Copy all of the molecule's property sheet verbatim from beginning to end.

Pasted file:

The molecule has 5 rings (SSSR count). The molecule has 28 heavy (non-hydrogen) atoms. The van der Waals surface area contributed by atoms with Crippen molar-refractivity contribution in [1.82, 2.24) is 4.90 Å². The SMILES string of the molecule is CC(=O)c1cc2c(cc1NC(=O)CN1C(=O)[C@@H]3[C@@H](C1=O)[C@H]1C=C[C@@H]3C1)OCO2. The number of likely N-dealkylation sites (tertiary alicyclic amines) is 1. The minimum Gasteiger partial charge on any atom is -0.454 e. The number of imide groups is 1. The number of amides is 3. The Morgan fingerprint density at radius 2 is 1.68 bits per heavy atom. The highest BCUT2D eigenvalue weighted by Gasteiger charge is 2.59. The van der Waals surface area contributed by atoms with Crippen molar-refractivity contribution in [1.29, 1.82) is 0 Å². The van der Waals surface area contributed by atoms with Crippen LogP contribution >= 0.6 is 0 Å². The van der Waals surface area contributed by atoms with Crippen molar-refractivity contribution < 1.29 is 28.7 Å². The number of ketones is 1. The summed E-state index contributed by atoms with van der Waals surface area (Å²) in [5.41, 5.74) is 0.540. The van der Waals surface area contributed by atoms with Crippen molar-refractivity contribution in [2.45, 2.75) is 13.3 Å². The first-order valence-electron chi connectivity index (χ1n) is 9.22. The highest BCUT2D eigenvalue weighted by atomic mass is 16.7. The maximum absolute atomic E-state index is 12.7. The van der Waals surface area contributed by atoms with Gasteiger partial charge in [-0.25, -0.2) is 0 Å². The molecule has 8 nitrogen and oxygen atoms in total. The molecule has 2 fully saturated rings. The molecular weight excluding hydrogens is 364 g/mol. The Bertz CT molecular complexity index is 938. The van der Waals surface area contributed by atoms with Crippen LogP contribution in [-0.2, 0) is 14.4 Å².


The molecule has 5 rings (SSSR count). The molecule has 28 heavy (non-hydrogen) atoms. The van der Waals surface area contributed by atoms with Crippen molar-refractivity contribution in [1.82, 2.24) is 4.90 Å². The SMILES string of the molecule is CC(=O)c1cc2c(cc1NC(=O)CN1C(=O)[C@@H]3[C@@H](C1=O)[C@H]1C=C[C@@H]3C1)OCO2. The number of likely N-dealkylation sites (tertiary alicyclic amines) is 1. The minimum Gasteiger partial charge on any atom is -0.454 e. The number of imide groups is 1. The number of amides is 3. The Morgan fingerprint density at radius 2 is 1.68 bits per heavy atom. The highest BCUT2D eigenvalue weighted by Gasteiger charge is 2.59. The van der Waals surface area contributed by atoms with Crippen molar-refractivity contribution in [1.29, 1.82) is 0 Å². The van der Waals surface area contributed by atoms with Crippen LogP contribution >= 0.6 is 0 Å². The van der Waals surface area contributed by atoms with Crippen molar-refractivity contribution < 1.29 is 28.7 Å². The number of ketones is 1. The summed E-state index contributed by atoms with van der Waals surface area (Å²) in [5.41, 5.74) is 0.540. The van der Waals surface area contributed by atoms with Crippen molar-refractivity contribution in [2.45, 2.75) is 13.3 Å². The first-order valence-electron chi connectivity index (χ1n) is 9.22. The highest BCUT2D eigenvalue weighted by atomic mass is 16.7. The maximum absolute atomic E-state index is 12.7. The van der Waals surface area contributed by atoms with Gasteiger partial charge in [-0.25, -0.2) is 0 Å². The molecule has 8 nitrogen and oxygen atoms in total. The molecule has 2 fully saturated rings. The molecular weight excluding hydrogens is 364 g/mol. The Bertz CT molecular complexity index is 938. The van der Waals surface area contributed by atoms with Crippen LogP contribution in [-0.2, 0) is 14.4 Å².